Friday, 1 February 2008

The handyman cometh (I hope)

My home’s natural state is one of entropy. Bolts snap, windows shatter, screws and nails fall out, leaks open in the roof, pictures drop from the walls, and for months and months that’s the way things stay.

It’s not that I’m not willing to do the stuff necessary to fix them – I can get a pane of glass measured as well as the next person, or re-hang a picture, or calk a roof – but mainly I don’t have the gizmos necessary for the jobs. I have, in my so-called tool cupboard, a very very large screwdriver and a very very small screwdriver (both hopelessly mismatched to any normal household repair job), a hammer (used mainly for despatching cockroaches, the only living creature I have no compunction about murdering), a jar full of screws and nails unsuitable to any hole probably anywhere in the universe, and (inexplicably) a hermetically sealed package of curtain hooks.

So, for long weeks at a time, my family will work around small inconveniences: a light fitting that has lost its shade and evinces instant blindness when switched on, a door that requires wiring closed when we go out, a piece of heavy-duty plastic package-taped over a cracked window, a tap that necessitates a pair of pliers (borrowed) on constant standby in order to wring the smallest drop of water from it.

Then, one day, I will notice that all around us is chaos, and be moved to let my fingers do the walking through the Valley Handbook – ‘an essential guide for visitors & residents’ (I quote from its cover) to ‘living in the valley’*.

This time, under ‘Handymen’ I found an entry for one FN. There are, if you’re interested, also sections for ‘Burial Services’, ‘Courriers’ (sic), ‘Essential Oils’, ‘Export/Import Agents’, ‘Fencing’ (I got all excited and thought it was with swords, but it’s the other kind), ‘Fish & Chips’, ‘Poison’ (again, exhilaration – could I perhaps get my monthly supply of arsenic there? but alas no), ‘Prisons’, ‘Sewage Obstruction’ (the mind can only boggle), ‘Snake Line’ (not a dancing school, surprisingly) and ‘Watch Repairs’ - never let it be said that all needs aren’t catered for in our little town.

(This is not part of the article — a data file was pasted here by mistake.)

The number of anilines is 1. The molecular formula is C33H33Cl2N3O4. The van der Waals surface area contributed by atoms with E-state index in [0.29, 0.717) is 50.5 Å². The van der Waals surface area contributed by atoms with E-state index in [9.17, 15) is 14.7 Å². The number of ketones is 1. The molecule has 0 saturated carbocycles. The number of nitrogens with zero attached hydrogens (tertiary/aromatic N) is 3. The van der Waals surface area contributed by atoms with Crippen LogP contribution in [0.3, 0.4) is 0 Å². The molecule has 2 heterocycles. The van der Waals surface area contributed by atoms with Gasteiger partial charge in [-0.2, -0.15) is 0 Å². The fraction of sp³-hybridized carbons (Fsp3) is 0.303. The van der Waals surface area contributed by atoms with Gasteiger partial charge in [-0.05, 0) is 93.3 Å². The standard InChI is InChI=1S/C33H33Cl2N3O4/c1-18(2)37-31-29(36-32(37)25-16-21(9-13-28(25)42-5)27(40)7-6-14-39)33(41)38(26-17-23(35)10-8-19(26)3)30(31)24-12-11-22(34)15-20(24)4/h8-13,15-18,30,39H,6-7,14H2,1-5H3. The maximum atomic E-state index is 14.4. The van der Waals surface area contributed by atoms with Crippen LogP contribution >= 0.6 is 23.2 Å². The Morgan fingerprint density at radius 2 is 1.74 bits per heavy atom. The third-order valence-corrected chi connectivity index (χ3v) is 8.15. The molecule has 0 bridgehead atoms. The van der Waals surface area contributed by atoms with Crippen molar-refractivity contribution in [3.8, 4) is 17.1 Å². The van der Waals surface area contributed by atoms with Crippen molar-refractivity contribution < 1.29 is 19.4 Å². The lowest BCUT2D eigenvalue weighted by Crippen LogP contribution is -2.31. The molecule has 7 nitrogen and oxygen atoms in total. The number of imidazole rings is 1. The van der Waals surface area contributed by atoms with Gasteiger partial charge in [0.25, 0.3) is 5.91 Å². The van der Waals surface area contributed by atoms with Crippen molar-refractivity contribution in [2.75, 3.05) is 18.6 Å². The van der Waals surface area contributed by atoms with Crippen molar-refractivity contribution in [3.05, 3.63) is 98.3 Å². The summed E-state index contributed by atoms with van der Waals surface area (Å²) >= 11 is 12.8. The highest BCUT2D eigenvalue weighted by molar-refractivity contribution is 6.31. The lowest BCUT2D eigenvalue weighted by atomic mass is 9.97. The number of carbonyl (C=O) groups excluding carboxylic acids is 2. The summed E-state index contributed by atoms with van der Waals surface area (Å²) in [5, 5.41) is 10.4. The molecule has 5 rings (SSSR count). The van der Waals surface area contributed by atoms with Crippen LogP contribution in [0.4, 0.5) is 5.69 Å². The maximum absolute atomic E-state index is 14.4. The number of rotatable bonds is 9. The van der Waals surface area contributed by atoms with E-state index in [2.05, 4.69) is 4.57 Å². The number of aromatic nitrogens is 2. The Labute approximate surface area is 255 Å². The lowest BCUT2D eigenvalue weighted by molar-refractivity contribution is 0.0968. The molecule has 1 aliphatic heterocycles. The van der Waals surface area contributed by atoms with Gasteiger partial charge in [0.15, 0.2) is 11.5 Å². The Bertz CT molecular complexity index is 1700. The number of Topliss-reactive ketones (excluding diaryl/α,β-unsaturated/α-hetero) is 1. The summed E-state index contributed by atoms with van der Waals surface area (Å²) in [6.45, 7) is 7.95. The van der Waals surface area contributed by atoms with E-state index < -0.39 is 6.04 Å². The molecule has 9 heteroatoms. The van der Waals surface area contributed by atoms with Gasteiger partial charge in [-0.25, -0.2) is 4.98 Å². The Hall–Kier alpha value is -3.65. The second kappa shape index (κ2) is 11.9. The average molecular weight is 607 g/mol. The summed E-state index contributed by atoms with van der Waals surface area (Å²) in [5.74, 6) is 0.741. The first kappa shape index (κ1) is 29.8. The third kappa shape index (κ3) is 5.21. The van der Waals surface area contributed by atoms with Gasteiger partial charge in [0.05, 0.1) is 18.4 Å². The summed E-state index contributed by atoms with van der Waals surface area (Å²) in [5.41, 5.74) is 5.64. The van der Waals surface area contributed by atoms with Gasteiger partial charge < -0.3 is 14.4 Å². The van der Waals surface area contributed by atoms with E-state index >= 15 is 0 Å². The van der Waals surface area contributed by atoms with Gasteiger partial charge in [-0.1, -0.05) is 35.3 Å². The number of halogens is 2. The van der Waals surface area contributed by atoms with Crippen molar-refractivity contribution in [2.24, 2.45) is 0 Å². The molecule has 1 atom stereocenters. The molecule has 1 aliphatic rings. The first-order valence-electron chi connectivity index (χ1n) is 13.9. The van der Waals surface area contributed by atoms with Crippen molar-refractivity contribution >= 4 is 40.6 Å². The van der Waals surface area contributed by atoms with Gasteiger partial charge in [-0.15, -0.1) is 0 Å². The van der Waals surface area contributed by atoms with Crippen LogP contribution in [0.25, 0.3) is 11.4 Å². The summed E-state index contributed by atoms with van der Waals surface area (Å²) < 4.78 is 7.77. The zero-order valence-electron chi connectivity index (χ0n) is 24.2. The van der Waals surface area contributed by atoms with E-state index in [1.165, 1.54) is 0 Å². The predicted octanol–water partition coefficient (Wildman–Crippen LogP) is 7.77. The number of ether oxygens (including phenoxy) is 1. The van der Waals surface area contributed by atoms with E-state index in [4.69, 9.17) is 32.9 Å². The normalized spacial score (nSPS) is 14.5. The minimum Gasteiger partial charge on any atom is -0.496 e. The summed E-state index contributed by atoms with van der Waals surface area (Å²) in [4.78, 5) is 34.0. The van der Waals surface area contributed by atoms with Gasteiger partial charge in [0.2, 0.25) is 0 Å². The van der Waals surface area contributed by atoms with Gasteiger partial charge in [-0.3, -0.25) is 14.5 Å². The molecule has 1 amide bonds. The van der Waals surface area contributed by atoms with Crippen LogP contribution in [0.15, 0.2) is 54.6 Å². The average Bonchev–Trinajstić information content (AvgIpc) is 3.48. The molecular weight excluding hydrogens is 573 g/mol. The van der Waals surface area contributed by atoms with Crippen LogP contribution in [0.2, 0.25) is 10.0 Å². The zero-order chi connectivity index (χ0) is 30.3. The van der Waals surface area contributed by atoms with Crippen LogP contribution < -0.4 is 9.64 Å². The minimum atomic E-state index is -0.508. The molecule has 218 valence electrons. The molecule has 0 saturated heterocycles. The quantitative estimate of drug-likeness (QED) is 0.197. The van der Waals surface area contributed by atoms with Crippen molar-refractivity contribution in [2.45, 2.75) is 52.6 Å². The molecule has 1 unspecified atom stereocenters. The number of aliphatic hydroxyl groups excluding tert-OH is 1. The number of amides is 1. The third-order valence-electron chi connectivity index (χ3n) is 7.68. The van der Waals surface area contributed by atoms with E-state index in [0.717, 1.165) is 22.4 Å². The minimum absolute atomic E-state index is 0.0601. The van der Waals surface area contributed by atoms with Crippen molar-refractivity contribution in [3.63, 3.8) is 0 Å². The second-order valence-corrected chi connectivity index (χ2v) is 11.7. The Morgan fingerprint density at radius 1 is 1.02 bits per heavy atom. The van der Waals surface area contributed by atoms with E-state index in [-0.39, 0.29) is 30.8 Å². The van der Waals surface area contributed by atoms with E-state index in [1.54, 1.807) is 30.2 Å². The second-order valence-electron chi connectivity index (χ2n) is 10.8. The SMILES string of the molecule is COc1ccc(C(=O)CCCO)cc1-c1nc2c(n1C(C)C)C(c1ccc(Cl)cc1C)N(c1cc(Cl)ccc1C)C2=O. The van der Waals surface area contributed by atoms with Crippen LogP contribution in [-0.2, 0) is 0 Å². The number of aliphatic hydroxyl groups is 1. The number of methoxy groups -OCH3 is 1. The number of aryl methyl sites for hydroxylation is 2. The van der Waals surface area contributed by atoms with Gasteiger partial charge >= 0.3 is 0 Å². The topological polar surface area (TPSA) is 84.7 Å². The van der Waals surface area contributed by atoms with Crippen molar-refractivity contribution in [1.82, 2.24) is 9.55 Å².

Anyway, I called FN, who agreed to come round for a look later in the day – 5pm? Fine, said I.

At 4.45, driven to near dementia by the unrelenting heat (it reaches over 40 degrees as a matter of course during the first two months of the year here), I leapt into the pool in my clothes. I don’t do this because I’m too impatient to get into my swimsuit or even swim nekkid – it’s because it’s just so endlessly pleasant to sit on the verandah, allowing your clothes to dry on you, and experience real coolth for a blissful 20 minutes or so while they do.

And then someone knocked on the door. I was wearing a white top and a long white skirt, so I was effectively nekkid anyway when I hauled myself out the pool, and quickly grabbed my towel for modesty’s sake. At which point the Wobbly Dog went into an hysterical spasm, snatched the towel out of my hands, and raced down to the bottom of the garden with it, flinging it about in a crazy way. It wasn’t feasible to go after her – I would have tripped on my long, wet, clinging skirt and killed myself – so, holding my clothes away from my body as best I could, I went to let in the early-arriving handyman.